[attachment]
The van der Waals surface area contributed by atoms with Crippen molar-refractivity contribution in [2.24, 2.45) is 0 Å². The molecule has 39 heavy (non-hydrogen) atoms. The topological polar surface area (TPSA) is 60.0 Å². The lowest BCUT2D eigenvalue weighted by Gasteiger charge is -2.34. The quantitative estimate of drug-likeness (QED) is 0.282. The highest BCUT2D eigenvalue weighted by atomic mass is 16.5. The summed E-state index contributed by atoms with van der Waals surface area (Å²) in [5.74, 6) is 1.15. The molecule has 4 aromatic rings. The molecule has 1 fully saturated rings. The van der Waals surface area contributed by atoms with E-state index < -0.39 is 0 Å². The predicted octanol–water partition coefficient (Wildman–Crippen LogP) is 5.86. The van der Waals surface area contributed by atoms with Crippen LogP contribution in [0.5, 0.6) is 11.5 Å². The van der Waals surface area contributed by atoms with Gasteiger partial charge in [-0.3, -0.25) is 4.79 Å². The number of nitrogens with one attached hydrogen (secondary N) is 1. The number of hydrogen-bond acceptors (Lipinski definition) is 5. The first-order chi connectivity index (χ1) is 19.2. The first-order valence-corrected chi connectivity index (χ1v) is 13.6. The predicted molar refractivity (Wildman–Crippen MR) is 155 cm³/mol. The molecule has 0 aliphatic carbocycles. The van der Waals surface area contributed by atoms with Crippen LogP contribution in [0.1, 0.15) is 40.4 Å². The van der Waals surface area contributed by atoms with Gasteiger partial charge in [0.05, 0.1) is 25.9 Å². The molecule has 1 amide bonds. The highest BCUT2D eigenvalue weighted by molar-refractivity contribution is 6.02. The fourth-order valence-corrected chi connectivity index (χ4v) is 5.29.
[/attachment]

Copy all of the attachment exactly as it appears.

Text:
The van der Waals surface area contributed by atoms with Crippen molar-refractivity contribution in [2.24, 2.45) is 0 Å². The molecule has 39 heavy (non-hydrogen) atoms. The topological polar surface area (TPSA) is 60.0 Å². The lowest BCUT2D eigenvalue weighted by Gasteiger charge is -2.34. The quantitative estimate of drug-likeness (QED) is 0.282. The highest BCUT2D eigenvalue weighted by atomic mass is 16.5. The summed E-state index contributed by atoms with van der Waals surface area (Å²) in [5.74, 6) is 1.15. The molecule has 4 aromatic rings. The molecule has 1 fully saturated rings. The van der Waals surface area contributed by atoms with E-state index < -0.39 is 0 Å². The predicted octanol–water partition coefficient (Wildman–Crippen LogP) is 5.86. The van der Waals surface area contributed by atoms with Crippen LogP contribution in [0.5, 0.6) is 11.5 Å². The van der Waals surface area contributed by atoms with Gasteiger partial charge in [-0.3, -0.25) is 4.79 Å². The number of nitrogens with one attached hydrogen (secondary N) is 1. The number of hydrogen-bond acceptors (Lipinski definition) is 5. The first-order chi connectivity index (χ1) is 19.2. The first-order valence-corrected chi connectivity index (χ1v) is 13.6. The predicted molar refractivity (Wildman–Crippen MR) is 155 cm³/mol. The molecule has 0 aliphatic carbocycles. The van der Waals surface area contributed by atoms with Crippen LogP contribution in [0.1, 0.15) is 40.4 Å². The van der Waals surface area contributed by atoms with Gasteiger partial charge in [0.05, 0.1) is 25.9 Å². The molecule has 1 amide bonds. The highest BCUT2D eigenvalue weighted by molar-refractivity contribution is 6.02. The fourth-order valence-corrected chi connectivity index (χ4v) is 5.29.